Locke Prizes

We are pleased to announce the winners of the 2022 Susan Locke Prizes in Environmental Sustainability in two categories: Research and Art.


First Prize:  Vieline Destine and Shania Encinas (two-way tie)

Shania Encinas won first prize for her paper “The Intersections of Undocumented Farm Workers and Climate Change,” written for for her course on Climate Justice with Black and Latino Studies chair Shelly Eversley.

“In California, undocumented farm workers already experience inhumane conditions with climate change. But now their physical health suffers while not being protected due to their undocumented status. I provide solutions on how to combat the problems undocumented farm workers face. I also recommend a union that explains and provides updates on what undocumented farm workers face and laws they want to pass.”

Bio: My name is Shania Encinas. I am a senior graduating this Spring 2022. I am an International Marketing major with a minor in Black and Latino Studies. I plan to take a gap year, but volunteer at immigrant rights, mental health, LGBTQ+ rights and prison abolition organizations. I don’t plan to pursue a career that is similar to my major, but instead pursue being a clinical social worker. I will go for my master’s in two or three years and hope to own a clinic of my own providing easy accessible mental health care and social services to BIPOC communities.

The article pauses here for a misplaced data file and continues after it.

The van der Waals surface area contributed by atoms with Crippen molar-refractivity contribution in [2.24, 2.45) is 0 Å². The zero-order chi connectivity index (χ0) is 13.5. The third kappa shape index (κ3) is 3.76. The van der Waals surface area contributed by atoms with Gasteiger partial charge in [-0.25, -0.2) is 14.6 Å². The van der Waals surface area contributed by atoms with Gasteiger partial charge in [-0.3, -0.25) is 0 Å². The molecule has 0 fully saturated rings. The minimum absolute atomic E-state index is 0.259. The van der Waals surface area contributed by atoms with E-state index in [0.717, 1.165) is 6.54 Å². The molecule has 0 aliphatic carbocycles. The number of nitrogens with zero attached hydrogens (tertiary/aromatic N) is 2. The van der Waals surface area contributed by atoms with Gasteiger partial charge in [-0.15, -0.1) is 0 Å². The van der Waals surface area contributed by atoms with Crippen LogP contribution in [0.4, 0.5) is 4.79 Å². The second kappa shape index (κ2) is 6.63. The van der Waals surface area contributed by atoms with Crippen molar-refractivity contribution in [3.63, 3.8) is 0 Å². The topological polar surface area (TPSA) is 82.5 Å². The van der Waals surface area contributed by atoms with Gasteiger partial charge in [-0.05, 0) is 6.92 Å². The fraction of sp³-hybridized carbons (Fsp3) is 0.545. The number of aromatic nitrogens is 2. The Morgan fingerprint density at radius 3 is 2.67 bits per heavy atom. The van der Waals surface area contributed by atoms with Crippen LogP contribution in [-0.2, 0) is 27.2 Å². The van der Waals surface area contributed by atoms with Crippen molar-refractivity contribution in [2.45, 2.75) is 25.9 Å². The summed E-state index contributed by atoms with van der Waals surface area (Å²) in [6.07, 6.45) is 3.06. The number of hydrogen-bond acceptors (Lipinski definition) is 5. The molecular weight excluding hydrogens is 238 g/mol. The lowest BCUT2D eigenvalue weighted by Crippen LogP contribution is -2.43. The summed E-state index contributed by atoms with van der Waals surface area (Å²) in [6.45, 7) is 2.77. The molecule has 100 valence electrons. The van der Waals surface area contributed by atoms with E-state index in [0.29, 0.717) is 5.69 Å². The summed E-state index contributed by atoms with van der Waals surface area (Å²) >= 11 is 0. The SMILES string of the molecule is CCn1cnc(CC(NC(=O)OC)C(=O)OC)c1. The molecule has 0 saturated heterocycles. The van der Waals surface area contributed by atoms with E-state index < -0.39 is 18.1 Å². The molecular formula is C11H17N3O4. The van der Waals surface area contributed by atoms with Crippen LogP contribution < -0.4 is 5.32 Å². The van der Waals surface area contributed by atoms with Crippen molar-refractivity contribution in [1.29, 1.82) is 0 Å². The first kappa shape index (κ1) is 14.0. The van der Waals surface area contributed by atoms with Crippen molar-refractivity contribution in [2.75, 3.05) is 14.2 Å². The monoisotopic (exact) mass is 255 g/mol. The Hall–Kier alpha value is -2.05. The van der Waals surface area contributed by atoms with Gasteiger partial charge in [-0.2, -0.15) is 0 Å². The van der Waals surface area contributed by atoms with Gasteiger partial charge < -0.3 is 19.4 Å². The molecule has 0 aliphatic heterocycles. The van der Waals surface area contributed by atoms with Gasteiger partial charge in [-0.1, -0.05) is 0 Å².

Vieline Destine won first prize for her video presentation “Lessons From Nature,” also for the Climate Justice course.